- Center: Tyson Chandler
If Iman Shumpert was traded, there are three primary things the Knicks would be looking for in return.
They could stand to upgrade at point guard, as Raymond Felton is a serviceable option but by no means a player who should remain in the starting role for the foreseeable future. Power forward and center are options as well, since the three main players at the positions are all declining.
Carmelo Anthony is really the only player who must be with this team going forward. The rest are expendable if New York chooses to jump start the rebuilding process by acquiring some young talent.
If they're choosing to turn Shumpert into potential, then the position of the returning player (or players) won't really matter. However, they have to look at one of the three aforementioned spots if they're hoping to push past the other elite teams in the Eastern Conference.
Any Possible Trades?
The first possibility is brought up by Marc Berman:
When Shumpert had a slow start upon his return last January, the Knicks were listening to trade offers, with Phoenix offering Jared Dudley. Shumpert had a strong finish to the season and it would seem highly unlikely they will trade him—unless it brings them Boston’s Rajon Rondo.
Now the Knicks obviously aren't going to engage the Los Angeles Clippers in discussions centering around Shumpert and Jared Dudley, but you can be sure they'd listen if Rajon Rondo was on the table.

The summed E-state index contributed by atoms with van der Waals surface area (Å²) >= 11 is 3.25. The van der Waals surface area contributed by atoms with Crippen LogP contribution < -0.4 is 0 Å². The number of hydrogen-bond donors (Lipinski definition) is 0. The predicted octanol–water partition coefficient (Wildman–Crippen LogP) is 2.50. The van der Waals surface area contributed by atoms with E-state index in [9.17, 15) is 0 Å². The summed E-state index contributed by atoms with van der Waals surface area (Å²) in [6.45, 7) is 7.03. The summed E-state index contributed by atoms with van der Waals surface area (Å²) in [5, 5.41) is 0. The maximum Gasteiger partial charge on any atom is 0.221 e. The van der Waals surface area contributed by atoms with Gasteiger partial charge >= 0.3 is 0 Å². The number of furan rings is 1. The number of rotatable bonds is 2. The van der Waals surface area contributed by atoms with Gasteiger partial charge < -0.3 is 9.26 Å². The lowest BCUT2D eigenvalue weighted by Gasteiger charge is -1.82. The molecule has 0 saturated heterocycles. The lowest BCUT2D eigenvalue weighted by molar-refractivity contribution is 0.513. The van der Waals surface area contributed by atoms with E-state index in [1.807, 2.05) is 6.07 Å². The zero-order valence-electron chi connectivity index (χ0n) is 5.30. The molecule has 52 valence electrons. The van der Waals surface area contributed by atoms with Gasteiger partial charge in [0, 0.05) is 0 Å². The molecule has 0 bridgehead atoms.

Rondo would be a fantastic fit in New York, moving the ball tremendously for the rest of the scorers and running a deadly pick-and-roll game with both Tyson Chandler and Amar'e Stoudemire. He may very well be the piece that could push the Knicks over the top.
However, this is where that whole thing about the Knicks overvaluing Shumpert comes into play.
There's no way that Boston would think about giving up their franchise player for a talented wing player without guaranteed star potential. Danny Ainge wouldn't even hear out the Knicks before he hung up the phone.
A more realistic offer could come courtesy of the Detroit Pistons.
When general manager Joe Dumars let money burn a hole in his pocket and signed Josh Smith, he created one heck of a frontcourt logjam. Smith and Andre Drummond aren't going to be moved, but what if he offered Greg Monroe for Iman Shumpert?
Shumpert can capably play either shooting guard or small forward, thus filling a hole in the Detroit lineup. His outside shooting would be beneficial as well, and he'd allow Smoove and Drummond to start at their natural positions.
During the 2012-13 season, Monroe spent 11 percent of the Pistons' available minutes playing power forward, according to 82games.com. During that time, admittedly a small sample, he was actually more effective than when he was playing center.
That was particularly true on defense.
Who would you trade Iman Shumpert for?
He could definitely play next to Tyson Chandler, but he could also slide back to his natural position when Chandler needed to catch his breath.
Other intriguing trades would involve sending Shumpert to the Cleveland Cavaliers for Tristan Thompson or turning him into Goran Dragic courtesy of the Phoenix Suns. If the Knicks intend to deal Shumpert, that's the level of player they have to be looking at, not one like Rondo.
They probably don't plan on trading him, but hey, we can still talk about it. Expect to see the shooting guard in a Knicks uniform at the start of the 2013-14 season.
Just don't be too surprised if a slow start causes him to resurface in the rumors.